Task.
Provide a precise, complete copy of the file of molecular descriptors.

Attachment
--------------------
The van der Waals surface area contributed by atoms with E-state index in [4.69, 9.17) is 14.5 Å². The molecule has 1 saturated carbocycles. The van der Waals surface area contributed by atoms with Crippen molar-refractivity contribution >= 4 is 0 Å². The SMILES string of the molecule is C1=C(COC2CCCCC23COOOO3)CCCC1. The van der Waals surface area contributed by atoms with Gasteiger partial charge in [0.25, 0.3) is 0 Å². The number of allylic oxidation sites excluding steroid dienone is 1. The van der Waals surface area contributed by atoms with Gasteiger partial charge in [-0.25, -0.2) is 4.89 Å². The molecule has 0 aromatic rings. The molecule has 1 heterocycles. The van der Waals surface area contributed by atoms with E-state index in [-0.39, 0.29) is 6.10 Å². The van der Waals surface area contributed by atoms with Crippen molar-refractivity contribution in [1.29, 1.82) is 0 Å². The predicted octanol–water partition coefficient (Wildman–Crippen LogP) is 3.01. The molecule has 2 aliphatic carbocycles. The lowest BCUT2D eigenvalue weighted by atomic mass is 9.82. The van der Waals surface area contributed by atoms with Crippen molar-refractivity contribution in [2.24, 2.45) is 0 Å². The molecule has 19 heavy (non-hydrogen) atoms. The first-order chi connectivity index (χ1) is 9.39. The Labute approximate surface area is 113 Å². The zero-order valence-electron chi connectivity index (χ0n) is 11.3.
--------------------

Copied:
The van der Waals surface area contributed by atoms with E-state index in [4.69, 9.17) is 14.5 Å². The molecule has 1 saturated carbocycles. The van der Waals surface area contributed by atoms with Crippen molar-refractivity contribution >= 4 is 0 Å². The SMILES string of the molecule is C1=C(COC2CCCCC23COOOO3)CCCC1. The van der Waals surface area contributed by atoms with Gasteiger partial charge in [0.25, 0.3) is 0 Å². The number of allylic oxidation sites excluding steroid dienone is 1. The van der Waals surface area contributed by atoms with Gasteiger partial charge in [-0.25, -0.2) is 4.89 Å². The molecule has 0 aromatic rings. The molecule has 1 heterocycles. The van der Waals surface area contributed by atoms with E-state index in [-0.39, 0.29) is 6.10 Å². The van der Waals surface area contributed by atoms with Crippen molar-refractivity contribution in [1.29, 1.82) is 0 Å². The predicted octanol–water partition coefficient (Wildman–Crippen LogP) is 3.01. The molecule has 2 aliphatic carbocycles. The lowest BCUT2D eigenvalue weighted by atomic mass is 9.82. The van der Waals surface area contributed by atoms with Crippen molar-refractivity contribution in [2.24, 2.45) is 0 Å². The molecule has 19 heavy (non-hydrogen) atoms. The first-order chi connectivity index (χ1) is 9.39. The Labute approximate surface area is 113 Å². The zero-order valence-electron chi connectivity index (χ0n) is 11.3.